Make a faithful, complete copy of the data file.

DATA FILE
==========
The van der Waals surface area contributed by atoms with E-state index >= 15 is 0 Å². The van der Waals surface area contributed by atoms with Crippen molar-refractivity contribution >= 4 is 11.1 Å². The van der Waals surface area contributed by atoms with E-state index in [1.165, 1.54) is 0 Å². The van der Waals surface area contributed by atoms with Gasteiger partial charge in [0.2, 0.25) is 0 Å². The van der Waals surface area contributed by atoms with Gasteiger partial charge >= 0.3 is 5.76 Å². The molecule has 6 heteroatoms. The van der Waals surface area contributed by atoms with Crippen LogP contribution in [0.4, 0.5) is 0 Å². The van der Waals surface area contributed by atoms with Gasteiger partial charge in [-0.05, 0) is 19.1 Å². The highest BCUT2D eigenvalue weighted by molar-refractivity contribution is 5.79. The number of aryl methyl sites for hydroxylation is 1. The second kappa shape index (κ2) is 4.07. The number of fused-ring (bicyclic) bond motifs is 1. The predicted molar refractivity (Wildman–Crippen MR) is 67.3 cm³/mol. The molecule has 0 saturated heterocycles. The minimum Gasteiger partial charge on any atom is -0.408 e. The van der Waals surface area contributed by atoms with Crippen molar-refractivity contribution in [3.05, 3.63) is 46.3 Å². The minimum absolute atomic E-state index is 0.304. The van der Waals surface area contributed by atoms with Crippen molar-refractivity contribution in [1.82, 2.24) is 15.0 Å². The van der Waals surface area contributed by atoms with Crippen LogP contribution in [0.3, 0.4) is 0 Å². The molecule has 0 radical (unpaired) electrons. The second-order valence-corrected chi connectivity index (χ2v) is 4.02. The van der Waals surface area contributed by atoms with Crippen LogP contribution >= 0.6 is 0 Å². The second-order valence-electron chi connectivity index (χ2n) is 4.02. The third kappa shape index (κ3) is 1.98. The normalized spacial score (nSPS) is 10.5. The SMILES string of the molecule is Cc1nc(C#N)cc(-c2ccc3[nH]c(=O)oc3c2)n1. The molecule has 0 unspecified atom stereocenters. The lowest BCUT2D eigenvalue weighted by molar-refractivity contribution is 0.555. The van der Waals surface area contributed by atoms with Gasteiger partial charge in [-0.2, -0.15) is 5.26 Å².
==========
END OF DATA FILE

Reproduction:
The van der Waals surface area contributed by atoms with E-state index >= 15 is 0 Å². The van der Waals surface area contributed by atoms with Crippen molar-refractivity contribution >= 4 is 11.1 Å². The van der Waals surface area contributed by atoms with E-state index in [1.165, 1.54) is 0 Å². The van der Waals surface area contributed by atoms with Gasteiger partial charge in [0.2, 0.25) is 0 Å². The van der Waals surface area contributed by atoms with Gasteiger partial charge >= 0.3 is 5.76 Å². The molecule has 6 heteroatoms. The van der Waals surface area contributed by atoms with Crippen LogP contribution in [0.4, 0.5) is 0 Å². The van der Waals surface area contributed by atoms with Gasteiger partial charge in [-0.05, 0) is 19.1 Å². The highest BCUT2D eigenvalue weighted by molar-refractivity contribution is 5.79. The number of aryl methyl sites for hydroxylation is 1. The second kappa shape index (κ2) is 4.07. The number of fused-ring (bicyclic) bond motifs is 1. The predicted molar refractivity (Wildman–Crippen MR) is 67.3 cm³/mol. The molecule has 0 saturated heterocycles. The minimum Gasteiger partial charge on any atom is -0.408 e. The van der Waals surface area contributed by atoms with Crippen molar-refractivity contribution in [3.05, 3.63) is 46.3 Å². The minimum absolute atomic E-state index is 0.304. The van der Waals surface area contributed by atoms with Crippen molar-refractivity contribution in [1.82, 2.24) is 15.0 Å². The van der Waals surface area contributed by atoms with Crippen LogP contribution in [0.3, 0.4) is 0 Å². The molecule has 0 radical (unpaired) electrons. The second-order valence-corrected chi connectivity index (χ2v) is 4.02. The van der Waals surface area contributed by atoms with Crippen LogP contribution >= 0.6 is 0 Å². The second-order valence-electron chi connectivity index (χ2n) is 4.02. The third kappa shape index (κ3) is 1.98. The normalized spacial score (nSPS) is 10.5. The SMILES string of the molecule is Cc1nc(C#N)cc(-c2ccc3[nH]c(=O)oc3c2)n1. The molecule has 0 unspecified atom stereocenters. The lowest BCUT2D eigenvalue weighted by molar-refractivity contribution is 0.555. The van der Waals surface area contributed by atoms with Gasteiger partial charge in [-0.2, -0.15) is 5.26 Å².